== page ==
Don't worry about it and make up a batch like you normally would with apple juice. I bough 5 gallons unpasturized, unfiltered cider from the local market, added 1 lb sugar, 1 lb honey and pitched EC-1118. After a month in the primary it was crystal clear, but had a TONNE of sediment from the cider. So I racked it to a secondary and thats where it still is at, clearing and ageing again. Tastes fine too.Nice.
We have a semi-local(Niagara County) cider mill that makes some of the best cider I've ever tasted. Problem is it's not pasteurized, so I'll have to research some wine making techniques next fall. I chickened out this year.
Any of you wine guys have any advice? I hate the idea of loading the must up with campden tablets and hoping that kills any unfriendlies. How would heating the cider up to pasteurization temps in my kettle work? I'm thinking it would kill all of the subtle flavor nuances that make it great.
Unless you degassed (by stirring for a while to knock CO2 out of solution) before bottling, that's normal. CO2 will dissolve, even without high pressure. Especially in cold liquids (was it cold when you bottled it, and then warmed up?).Just carbed a batch for the first time and I have a question. When I was filling from the bottling bucket, the bottles already appeared to have tons of bubbles rising to the surface like it was already carbed.
I primed with 5 oz. of corn sugar. Even after capping and sitting for awhile, I held a bottle to the light and bubbles were still rising. Totally normal for apfelwein??
Likely just a conditioned reaction. While you were drinking it, did it remind you of a situation that may have annoyed or frustrated the two of you? I used to feel carsick any time I walked into a Subway shop because my family would regularly get Subway before driving a long distance.So our Apfelwein tastes GREAT! However, I've noticed that after about 2 I (and SWMBO) start getting quite a headache, not the next morning, but right then and there. Now we're not exactly "boozehounds" however we both have the ability to down quite a few adult beverages at one sitting and still remain "unharmed". Is this normal with this stuff or did I mess up somewhere and now I'm poisoning myself with some sort of apple based migrane fluid? Like I said, other than the headache this stuff is great!
You'd bottle condition just like you would beer, so usually at room temp. You can obviously do it at colder temps, but like you said it will just take it longer to come around. I don't think 70 is going to produce any off flavors as that's pretty common for conditioning temps, unless of course you bottled way too early, then it might not be optimal.Just split a batch of this with my buddy and this is more of a question for him. Should you bottle condition at ~50 degrees or ~70 Degrees? What I know and told him was 50 degrees would probably take longer and 70 degrees is a bit hot, so it may stress the yeast and produce some off flavors. I think his set-up was either in the fridge or in a sink with water and ice.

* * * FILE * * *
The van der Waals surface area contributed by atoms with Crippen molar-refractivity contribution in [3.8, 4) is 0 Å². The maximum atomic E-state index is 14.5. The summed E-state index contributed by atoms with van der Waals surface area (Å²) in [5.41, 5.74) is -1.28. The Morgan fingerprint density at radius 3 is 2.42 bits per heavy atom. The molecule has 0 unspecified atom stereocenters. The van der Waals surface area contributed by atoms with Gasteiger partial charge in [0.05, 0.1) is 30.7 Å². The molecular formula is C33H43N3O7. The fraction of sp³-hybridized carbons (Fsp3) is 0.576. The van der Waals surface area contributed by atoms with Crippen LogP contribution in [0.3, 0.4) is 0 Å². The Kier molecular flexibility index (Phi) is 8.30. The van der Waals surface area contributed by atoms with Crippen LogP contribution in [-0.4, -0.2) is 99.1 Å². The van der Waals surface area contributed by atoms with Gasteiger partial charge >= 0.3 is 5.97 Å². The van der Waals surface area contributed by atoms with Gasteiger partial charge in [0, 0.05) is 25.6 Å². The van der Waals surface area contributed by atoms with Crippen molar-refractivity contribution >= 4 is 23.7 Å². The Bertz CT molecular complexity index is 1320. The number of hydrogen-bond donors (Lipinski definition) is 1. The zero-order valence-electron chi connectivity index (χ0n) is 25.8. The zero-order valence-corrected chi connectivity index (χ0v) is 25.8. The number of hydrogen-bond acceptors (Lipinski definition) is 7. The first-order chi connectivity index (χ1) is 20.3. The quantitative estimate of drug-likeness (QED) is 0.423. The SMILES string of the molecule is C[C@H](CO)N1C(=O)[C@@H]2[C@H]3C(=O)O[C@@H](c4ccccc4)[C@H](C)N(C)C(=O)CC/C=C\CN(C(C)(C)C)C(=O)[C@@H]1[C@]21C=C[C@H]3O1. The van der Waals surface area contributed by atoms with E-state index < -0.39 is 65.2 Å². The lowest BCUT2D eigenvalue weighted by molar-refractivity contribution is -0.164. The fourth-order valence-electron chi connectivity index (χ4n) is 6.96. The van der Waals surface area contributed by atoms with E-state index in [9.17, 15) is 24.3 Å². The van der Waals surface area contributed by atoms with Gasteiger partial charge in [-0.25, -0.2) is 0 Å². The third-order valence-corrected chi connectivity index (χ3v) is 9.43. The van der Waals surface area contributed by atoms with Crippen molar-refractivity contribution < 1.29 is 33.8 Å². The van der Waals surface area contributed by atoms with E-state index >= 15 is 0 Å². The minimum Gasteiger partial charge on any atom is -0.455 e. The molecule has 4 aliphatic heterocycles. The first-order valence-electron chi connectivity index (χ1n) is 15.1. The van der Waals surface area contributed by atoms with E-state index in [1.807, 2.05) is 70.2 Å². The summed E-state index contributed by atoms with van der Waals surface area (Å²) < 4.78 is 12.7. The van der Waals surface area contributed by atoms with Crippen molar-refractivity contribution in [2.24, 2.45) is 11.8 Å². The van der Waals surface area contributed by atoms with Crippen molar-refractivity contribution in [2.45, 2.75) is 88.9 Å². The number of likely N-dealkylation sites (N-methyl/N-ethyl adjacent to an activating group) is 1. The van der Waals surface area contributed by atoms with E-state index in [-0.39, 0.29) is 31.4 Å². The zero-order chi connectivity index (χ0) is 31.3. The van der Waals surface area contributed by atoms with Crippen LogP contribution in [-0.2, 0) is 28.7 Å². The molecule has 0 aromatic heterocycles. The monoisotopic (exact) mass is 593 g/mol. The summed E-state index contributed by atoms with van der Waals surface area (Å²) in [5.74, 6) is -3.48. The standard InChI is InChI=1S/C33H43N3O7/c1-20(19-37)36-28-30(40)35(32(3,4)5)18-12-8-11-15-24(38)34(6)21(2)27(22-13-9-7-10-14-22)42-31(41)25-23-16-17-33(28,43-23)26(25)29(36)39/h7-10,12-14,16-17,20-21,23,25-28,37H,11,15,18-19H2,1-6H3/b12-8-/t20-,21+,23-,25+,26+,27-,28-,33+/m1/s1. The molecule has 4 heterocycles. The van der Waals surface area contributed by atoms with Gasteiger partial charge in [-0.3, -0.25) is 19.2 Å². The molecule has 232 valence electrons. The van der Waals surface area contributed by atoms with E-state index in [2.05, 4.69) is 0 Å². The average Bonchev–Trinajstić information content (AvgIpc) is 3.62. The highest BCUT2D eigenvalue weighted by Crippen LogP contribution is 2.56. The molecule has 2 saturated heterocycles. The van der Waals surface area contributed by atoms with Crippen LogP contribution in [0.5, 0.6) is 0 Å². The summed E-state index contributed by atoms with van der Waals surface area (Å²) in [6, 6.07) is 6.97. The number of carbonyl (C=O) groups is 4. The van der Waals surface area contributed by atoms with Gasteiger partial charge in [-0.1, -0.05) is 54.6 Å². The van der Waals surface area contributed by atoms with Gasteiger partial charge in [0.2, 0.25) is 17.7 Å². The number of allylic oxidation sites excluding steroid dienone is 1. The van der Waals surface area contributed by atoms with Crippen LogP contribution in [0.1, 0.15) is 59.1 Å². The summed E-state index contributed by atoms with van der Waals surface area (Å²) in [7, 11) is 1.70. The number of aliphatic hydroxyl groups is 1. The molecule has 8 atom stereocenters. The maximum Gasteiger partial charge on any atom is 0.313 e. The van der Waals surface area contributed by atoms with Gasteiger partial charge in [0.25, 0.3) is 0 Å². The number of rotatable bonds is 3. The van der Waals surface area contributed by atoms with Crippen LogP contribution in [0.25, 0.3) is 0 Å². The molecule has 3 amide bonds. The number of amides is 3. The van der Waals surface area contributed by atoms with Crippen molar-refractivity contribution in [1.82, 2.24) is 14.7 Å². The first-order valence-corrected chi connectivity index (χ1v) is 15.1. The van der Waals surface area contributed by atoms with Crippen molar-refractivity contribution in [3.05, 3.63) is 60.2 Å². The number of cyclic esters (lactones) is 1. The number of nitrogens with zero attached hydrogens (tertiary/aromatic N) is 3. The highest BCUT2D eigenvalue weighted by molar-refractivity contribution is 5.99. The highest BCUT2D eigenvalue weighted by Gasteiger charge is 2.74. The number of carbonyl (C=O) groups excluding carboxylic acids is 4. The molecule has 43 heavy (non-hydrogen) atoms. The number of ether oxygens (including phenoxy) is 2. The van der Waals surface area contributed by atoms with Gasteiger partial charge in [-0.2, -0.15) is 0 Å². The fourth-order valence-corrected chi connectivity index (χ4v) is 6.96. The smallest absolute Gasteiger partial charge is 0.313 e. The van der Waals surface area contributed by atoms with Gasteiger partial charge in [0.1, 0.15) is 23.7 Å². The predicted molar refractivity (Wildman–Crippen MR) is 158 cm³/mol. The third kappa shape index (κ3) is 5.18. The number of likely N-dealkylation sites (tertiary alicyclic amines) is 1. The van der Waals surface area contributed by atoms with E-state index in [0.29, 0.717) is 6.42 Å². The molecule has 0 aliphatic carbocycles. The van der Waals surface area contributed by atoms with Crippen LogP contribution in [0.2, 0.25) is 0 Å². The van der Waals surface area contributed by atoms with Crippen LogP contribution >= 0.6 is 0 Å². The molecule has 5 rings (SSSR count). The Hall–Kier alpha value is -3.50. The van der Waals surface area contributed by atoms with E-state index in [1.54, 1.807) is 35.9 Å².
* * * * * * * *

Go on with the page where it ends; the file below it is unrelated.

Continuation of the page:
We used Montrachet yeast.
Okay, I will tell him to stick to the 70 degrees. Room temp is actually about 85 now in Houston pending on the day. Thanks!You'd bottle condition just like you would beer, so usually at room temp. You can obviously do it at colder temps, but like you said it will just take it longer to come around. I don't think 70 is going to produce any off flavors as that's pretty common for conditioning temps, unless of course you bottled way too early, then it might not be optimal.
Either way, as long as the temps are warm enough so the yeast remain active you'll be fine and it will carb up and condition. It's really just a matter of how long it will take depending on the temp.
My guess would be it's not done fermentation at 2 weeks, and you might create bottle bombs. Some have reported it takes 6 weeks for fermentation to finish. There's a LOT of sugar in this concoction.I'm wondering what the drawbacks are of bottling after two weeks. I know at least 4 weeks is recommended and up to 3 months gives the best taste. But I used a polycarbonate (water cooler bottle) fermenter and these are rumored to have problems with oxygen permeation after 2 weeks, causing bad flavors.